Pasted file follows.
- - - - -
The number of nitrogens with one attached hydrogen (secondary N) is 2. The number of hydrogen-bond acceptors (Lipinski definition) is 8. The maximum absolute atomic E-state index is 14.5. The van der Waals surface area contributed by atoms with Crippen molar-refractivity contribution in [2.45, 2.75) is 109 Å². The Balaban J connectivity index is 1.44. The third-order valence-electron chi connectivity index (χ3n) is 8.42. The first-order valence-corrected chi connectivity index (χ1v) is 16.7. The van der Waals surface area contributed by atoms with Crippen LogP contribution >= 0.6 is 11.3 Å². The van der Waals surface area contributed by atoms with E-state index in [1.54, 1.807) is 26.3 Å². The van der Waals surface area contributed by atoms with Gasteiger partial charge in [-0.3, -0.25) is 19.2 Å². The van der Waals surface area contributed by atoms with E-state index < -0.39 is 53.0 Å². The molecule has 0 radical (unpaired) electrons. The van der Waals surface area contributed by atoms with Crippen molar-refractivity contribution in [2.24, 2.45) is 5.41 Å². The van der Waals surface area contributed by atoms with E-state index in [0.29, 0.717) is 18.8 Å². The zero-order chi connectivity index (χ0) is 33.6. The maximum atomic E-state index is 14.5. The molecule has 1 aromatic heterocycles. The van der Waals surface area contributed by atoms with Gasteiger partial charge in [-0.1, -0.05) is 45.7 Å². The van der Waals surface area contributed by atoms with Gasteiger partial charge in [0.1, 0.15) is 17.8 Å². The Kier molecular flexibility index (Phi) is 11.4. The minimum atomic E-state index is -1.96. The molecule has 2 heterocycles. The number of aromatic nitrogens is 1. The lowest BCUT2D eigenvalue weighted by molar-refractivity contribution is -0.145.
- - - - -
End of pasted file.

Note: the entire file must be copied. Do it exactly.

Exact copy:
The number of nitrogens with one attached hydrogen (secondary N) is 2. The number of hydrogen-bond acceptors (Lipinski definition) is 8. The maximum absolute atomic E-state index is 14.5. The van der Waals surface area contributed by atoms with Crippen molar-refractivity contribution in [2.45, 2.75) is 109 Å². The Balaban J connectivity index is 1.44. The third-order valence-electron chi connectivity index (χ3n) is 8.42. The first-order valence-corrected chi connectivity index (χ1v) is 16.7. The van der Waals surface area contributed by atoms with Crippen LogP contribution >= 0.6 is 11.3 Å². The van der Waals surface area contributed by atoms with E-state index in [1.54, 1.807) is 26.3 Å². The van der Waals surface area contributed by atoms with Gasteiger partial charge in [-0.3, -0.25) is 19.2 Å². The van der Waals surface area contributed by atoms with E-state index < -0.39 is 53.0 Å². The molecule has 0 radical (unpaired) electrons. The van der Waals surface area contributed by atoms with Crippen molar-refractivity contribution in [2.24, 2.45) is 5.41 Å². The van der Waals surface area contributed by atoms with E-state index in [0.29, 0.717) is 18.8 Å². The zero-order chi connectivity index (χ0) is 33.6. The maximum atomic E-state index is 14.5. The molecule has 1 aromatic heterocycles. The van der Waals surface area contributed by atoms with Gasteiger partial charge in [-0.1, -0.05) is 45.7 Å². The van der Waals surface area contributed by atoms with Gasteiger partial charge in [0.1, 0.15) is 17.8 Å². The Kier molecular flexibility index (Phi) is 11.4. The minimum atomic E-state index is -1.96. The molecule has 2 heterocycles. The number of aromatic nitrogens is 1. The lowest BCUT2D eigenvalue weighted by molar-refractivity contribution is -0.145.